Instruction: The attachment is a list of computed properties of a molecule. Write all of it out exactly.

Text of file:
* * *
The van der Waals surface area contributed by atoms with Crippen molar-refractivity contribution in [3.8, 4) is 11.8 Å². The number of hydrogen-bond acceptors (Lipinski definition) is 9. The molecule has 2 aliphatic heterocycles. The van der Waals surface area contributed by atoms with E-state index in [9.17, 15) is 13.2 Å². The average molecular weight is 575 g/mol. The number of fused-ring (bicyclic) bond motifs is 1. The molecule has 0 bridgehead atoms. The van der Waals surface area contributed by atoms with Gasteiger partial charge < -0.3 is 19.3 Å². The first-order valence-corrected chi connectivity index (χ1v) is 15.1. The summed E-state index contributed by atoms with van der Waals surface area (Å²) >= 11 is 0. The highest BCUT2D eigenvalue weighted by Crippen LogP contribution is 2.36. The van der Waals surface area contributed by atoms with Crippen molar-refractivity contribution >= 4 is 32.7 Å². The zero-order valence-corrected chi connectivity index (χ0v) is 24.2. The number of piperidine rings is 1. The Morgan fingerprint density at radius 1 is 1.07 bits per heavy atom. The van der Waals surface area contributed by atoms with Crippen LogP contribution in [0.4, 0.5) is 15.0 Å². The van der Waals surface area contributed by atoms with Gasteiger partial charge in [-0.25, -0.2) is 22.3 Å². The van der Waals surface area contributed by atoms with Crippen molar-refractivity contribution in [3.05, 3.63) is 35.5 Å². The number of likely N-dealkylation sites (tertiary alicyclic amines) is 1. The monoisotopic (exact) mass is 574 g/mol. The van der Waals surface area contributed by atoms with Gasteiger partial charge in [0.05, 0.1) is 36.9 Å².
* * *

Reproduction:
The van der Waals surface area contributed by atoms with Crippen molar-refractivity contribution in [3.8, 4) is 11.8 Å². The number of hydrogen-bond acceptors (Lipinski definition) is 9. The molecule has 2 aliphatic heterocycles. The van der Waals surface area contributed by atoms with E-state index in [9.17, 15) is 13.2 Å². The average molecular weight is 575 g/mol. The number of fused-ring (bicyclic) bond motifs is 1. The molecule has 0 bridgehead atoms. The van der Waals surface area contributed by atoms with Gasteiger partial charge < -0.3 is 19.3 Å². The first-order valence-corrected chi connectivity index (χ1v) is 15.1. The summed E-state index contributed by atoms with van der Waals surface area (Å²) >= 11 is 0. The highest BCUT2D eigenvalue weighted by Crippen LogP contribution is 2.36. The van der Waals surface area contributed by atoms with Crippen molar-refractivity contribution >= 4 is 32.7 Å². The zero-order valence-corrected chi connectivity index (χ0v) is 24.2. The number of piperidine rings is 1. The Morgan fingerprint density at radius 1 is 1.07 bits per heavy atom. The van der Waals surface area contributed by atoms with Crippen LogP contribution in [0.4, 0.5) is 15.0 Å². The van der Waals surface area contributed by atoms with Gasteiger partial charge in [-0.25, -0.2) is 22.3 Å². The van der Waals surface area contributed by atoms with Crippen molar-refractivity contribution in [3.05, 3.63) is 35.5 Å². The number of likely N-dealkylation sites (tertiary alicyclic amines) is 1. The monoisotopic (exact) mass is 574 g/mol. The van der Waals surface area contributed by atoms with Gasteiger partial charge in [0.05, 0.1) is 36.9 Å².